Of course, I am also biased in favour of Zion because they sang one of my favourite hymns: “What Wondrous Love is This.” I will forgive the choir for stealing my favourite verse, but only because they did such a good job of it!

There were other things along the way that made this time so meaningful. Because the words were printed in the bulletin, I was able to reflect on them and think about our description of heaven as home, the idea that Christ's life and death are both expressions of His love, the centurion's realization of Christ's divinity before His resurrection, and the appearance of sight—excuse the pun—in our Scriptures and songs (i.e. we speak of receiving sight at the cross, Paul was blinded at the same time he first recognized Christ as Lord, God's gift to Simeon was being able to see the promised Christ before his death, etc.). It was a good service and the crowning touch was receiving palm leaves of my own as we left the sanctuary! This is the face of Christ's bride.

The Church Has Different Faces (Part I)

St. Luke's Episcopal Church in Kalamazoo, MI
As we pulled up to the Episcopal church, I was struck by the European architecture and longed to have a few minutes to explore the building's various nooks and crannies. The doors and hallways led off rooms as if put there as an afterthought. As we walked through the arches from one hallway to another, we passed various pieces of art—postmodern, traditional, and everything in between. This eclectic collection of pieces only served to give the place an aged charm. And as far as American buildings go, it was pretty old—176 years old, to be exact.

It was the main sanctuary that took my breath away though. I love the colour red. It's majestic, bold, and in the right shade, it demands reverence. The sanctuary had been dipped in the colour of blood. And soaring over the padded pews, beautiful stained glass windows let in the sun's light. Everywhere I turned, there were palm branches, the green leaves proclaiming life and a reminder that this faith of ours is not a remnant of the past. These symbols of faith surrounding me were not merely vestiges of a dead religion. Our God lives! But I was struck by the emptiness. There were no people to affirm this truth.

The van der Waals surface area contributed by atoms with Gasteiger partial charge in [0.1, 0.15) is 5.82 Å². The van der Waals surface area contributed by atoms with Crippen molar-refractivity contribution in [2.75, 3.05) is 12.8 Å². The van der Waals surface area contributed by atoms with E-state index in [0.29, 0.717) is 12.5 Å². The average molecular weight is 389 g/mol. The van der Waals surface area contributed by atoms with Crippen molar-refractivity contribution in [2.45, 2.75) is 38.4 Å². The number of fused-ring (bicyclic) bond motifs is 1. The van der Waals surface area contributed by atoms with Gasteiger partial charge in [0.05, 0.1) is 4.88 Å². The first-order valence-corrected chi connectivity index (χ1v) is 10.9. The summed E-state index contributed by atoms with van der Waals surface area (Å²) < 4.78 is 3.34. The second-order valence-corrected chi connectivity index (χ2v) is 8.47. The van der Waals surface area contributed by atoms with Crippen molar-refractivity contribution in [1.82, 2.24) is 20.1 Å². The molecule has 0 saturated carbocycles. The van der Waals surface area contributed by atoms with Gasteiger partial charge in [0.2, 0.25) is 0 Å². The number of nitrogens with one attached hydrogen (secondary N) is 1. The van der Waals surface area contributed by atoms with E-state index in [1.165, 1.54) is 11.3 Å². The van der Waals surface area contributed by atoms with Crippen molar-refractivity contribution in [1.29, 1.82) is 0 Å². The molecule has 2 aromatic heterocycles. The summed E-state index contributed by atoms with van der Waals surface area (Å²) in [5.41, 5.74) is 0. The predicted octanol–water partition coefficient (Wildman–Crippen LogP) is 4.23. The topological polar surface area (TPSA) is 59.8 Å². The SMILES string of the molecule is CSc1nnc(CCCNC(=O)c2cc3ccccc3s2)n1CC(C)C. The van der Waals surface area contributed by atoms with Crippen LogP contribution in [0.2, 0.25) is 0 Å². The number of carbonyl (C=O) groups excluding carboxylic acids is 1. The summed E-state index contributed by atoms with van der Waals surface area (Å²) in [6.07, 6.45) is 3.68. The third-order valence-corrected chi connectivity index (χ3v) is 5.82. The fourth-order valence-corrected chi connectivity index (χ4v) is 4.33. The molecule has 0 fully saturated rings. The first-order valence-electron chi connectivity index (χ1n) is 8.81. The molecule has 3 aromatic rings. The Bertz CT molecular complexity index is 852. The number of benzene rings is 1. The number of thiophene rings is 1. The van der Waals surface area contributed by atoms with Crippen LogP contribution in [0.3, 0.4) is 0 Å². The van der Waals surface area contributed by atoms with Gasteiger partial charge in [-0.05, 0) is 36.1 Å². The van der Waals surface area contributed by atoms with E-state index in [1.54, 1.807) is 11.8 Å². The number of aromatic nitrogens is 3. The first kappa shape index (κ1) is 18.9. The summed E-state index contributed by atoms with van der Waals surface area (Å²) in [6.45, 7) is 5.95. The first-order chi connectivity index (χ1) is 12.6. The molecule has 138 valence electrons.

Forgive me as I get carried away in describing the physical church. You see, we arrived at 8 am and the Palm Sunday service had been moved to 9 am, so I had ample opportunity to gaze on the beauty surrounding me. But we also met the church embodied in the person of Charlie Large. Charlie met us coming up to the church doors and graciously allowed us into the locked building. He tottered his way through the halls, maintaining a steady narration on the building's various rooms—the Chapel, the crematorium*, the side room that was going to get a stained glass window soon... I got the impression that we were his special guests and he was delighted to give us a grand tour of his home. You see, 79 of his 89 years had been spent in this church. He had seen priests and bishops come and go (and had opinions on each of them!). He had seen this church dwindle from its hey day of over a thousand in the pews to a mere 300 or so.

In talking further with him, I realized that we were conversing with a research scientist, who had been a force to be reckoned with in his day (although I also gathered that the current bishop still thought he was a force to be reckoned with!). He told us about how research had been conducted back in his day. We heard about his friend's dogs and his late wife's inability to stand winters (I could empathize!). We learned about the current priest's compassion for children and the special service they conducted for them on Saturday nights. When we took our leave of Charlie (to find the service in the park he mentioned), I could not help thinking about this spry, opinionated old man wandering through the building and welcoming a couple lost individuals into his church and hoping I might see him again before he departs to cross the river!